Howard Marks: The Bull and Bear cases
Following Marks’ last memo, many media sources (though not this author) reported that Marks was ‘ultra-bearish’. Some even went as far as to report that he’d said, “it’s time to get out”, when he’d said quite the opposite. In an effort to set the record straight, Marks’ latest memo looks at both the positives and negatives for investors in the current markets.
As usual, we’ve pulled out some choice quotes that should give you a good overview of the article. A link to the full memo is available at the bottom of this article.
The bull case:
“The U.S. economy is chugging along, and the recovery that started in 2009 has become one of the longest in history (103 months old at this point). The rest of the world’s economies are joining in for that rare thing, worldwide growth. Most economies seem to be gaining rather than losing steam, and they don’t appear likely to run out of it anytime soon.”
“Except in pockets, investor psychology can’t be described as euphoric and imprudent (although it has been strengthening of late). For years the markets have been “climbing a wall of worry,” an old-fashioned phrase used to describe a healthy ascent that’s occurring not because of euphoria and risk-obliviousness, but rather despite a catalog of perceived ills.”
“The known catalysts for a market downturn – recession, ballooning inflation, much-higher interest rates, major central bank missteps, a governmental breakdown in Washington, and war – can’t be assigned probabilities that are more than modest.”
The bear case:
“Some of the elements characterizing the macro-economic environment can be described as “long in the tooth” or “unusually elevated.” For example, the current recovery is one of the longest ever; the GDP growth rate is at the top of the range for the last decade; and profit margins are well above average. Things like these can continue or even get better, but the odds are against it. It feels as if we may get through the next 18 months without a recession, but if we do, that’ll make this the longest recovery since the 1850s. Certainly not impossible, but against the odds.”
“Most valuation parameters are either the richest ever (Buffett ratio of stock market capitalization to GDP, price-to-sales ratio, the VIX, bond yields, private equity transaction multiples, real estate capitalization ratios) or among the highest in history (p/e ratios, Shiller cycle-adjusted p/e ratio). In the past, levels like these were followed by downturns. Thus, a decision to invest today has to rely on the belief that “it’s different this time.””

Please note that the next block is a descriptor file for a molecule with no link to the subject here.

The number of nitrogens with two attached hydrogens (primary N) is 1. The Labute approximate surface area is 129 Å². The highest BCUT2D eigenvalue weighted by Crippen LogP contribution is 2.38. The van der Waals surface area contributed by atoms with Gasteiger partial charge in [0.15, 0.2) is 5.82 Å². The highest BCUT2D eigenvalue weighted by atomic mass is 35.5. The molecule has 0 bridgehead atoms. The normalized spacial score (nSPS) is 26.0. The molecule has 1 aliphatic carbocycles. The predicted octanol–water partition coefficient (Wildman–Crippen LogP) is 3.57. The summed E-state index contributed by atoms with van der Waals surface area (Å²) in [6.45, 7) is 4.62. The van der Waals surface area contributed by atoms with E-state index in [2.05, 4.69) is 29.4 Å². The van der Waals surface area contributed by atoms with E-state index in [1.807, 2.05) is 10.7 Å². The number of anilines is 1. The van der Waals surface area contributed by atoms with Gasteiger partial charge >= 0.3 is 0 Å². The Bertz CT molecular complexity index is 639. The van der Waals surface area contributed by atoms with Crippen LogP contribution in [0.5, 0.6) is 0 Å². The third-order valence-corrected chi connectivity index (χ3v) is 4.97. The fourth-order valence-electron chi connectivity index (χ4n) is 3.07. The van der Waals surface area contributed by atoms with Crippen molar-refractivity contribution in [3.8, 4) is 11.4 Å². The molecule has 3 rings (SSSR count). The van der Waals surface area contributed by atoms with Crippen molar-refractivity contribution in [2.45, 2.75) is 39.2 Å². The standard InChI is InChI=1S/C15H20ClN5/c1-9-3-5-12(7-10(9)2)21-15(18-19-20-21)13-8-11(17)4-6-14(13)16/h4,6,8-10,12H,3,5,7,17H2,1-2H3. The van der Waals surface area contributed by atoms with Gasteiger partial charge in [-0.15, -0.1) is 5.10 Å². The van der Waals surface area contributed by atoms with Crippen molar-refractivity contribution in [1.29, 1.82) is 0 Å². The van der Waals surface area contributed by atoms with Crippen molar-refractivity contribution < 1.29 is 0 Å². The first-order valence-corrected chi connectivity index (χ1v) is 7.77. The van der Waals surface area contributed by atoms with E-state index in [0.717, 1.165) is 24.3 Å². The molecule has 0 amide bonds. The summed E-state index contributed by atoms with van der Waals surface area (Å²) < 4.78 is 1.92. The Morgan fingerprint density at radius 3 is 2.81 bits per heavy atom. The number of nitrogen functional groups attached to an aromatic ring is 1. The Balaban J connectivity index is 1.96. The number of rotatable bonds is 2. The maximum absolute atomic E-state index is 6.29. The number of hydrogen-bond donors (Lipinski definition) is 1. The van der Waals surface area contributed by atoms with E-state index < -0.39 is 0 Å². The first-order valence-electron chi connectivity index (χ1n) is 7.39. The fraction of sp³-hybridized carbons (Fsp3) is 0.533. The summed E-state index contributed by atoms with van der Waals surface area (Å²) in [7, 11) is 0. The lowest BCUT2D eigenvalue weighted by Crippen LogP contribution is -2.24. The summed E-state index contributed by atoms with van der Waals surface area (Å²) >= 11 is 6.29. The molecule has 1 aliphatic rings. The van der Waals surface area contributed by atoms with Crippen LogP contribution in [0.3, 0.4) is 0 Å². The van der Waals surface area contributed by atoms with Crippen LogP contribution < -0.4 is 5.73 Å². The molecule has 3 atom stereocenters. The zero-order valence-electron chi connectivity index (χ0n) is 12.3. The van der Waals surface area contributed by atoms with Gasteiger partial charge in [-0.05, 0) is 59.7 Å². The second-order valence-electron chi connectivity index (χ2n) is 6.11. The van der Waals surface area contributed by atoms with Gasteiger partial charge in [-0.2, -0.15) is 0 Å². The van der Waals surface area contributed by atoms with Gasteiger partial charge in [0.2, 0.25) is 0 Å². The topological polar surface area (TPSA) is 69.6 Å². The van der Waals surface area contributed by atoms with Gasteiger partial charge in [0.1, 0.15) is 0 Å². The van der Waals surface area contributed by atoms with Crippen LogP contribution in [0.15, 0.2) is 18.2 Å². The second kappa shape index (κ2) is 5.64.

“The potential catalysts for decline that we have to worry about most may be the unknown ones. And although I read recently that bull markets don’t die of old age or collapse of their own weight, I think sometimes they do (a dollar for anyone who can identify the catalyst for the collapse of the bull market and tech bubble in 2000 – it’s not easy).”
“The bottom line of the above is that some people are excited about the fundamentals, and others are wary of asset prices. Both positions have merit, but as is often the case, the hard part is figuring out which one to weight more heavily.”
“Most people (and certainly the media) want definite answers: in or out? buy or sell? risk-on or risk-off? But it’s rare for answers that simple to be correct. There’s a wide range of possible stances that investors might adopt. At one end of the spectrum there’s maximum aggressiveness (100% invested in high-beta, high-risk assets, or maybe more than 100% through the use of leverage), and at the other there’s maximum defensiveness (100% cash, or perhaps being net short). Most investors are never either of those.”
“It’s impossible to say the negatives will win the tug-of-war anytime soon, but that doesn’t mean caution should be discarded . . . especially now.”
The full memo can be accessed here.
Patrick was one of Livewire’s first employees, joining in 2015 after nearly a decade working in insurance, superannuation, and retail banking. He is passionate about investing, with a particular interest in Australian small-caps.
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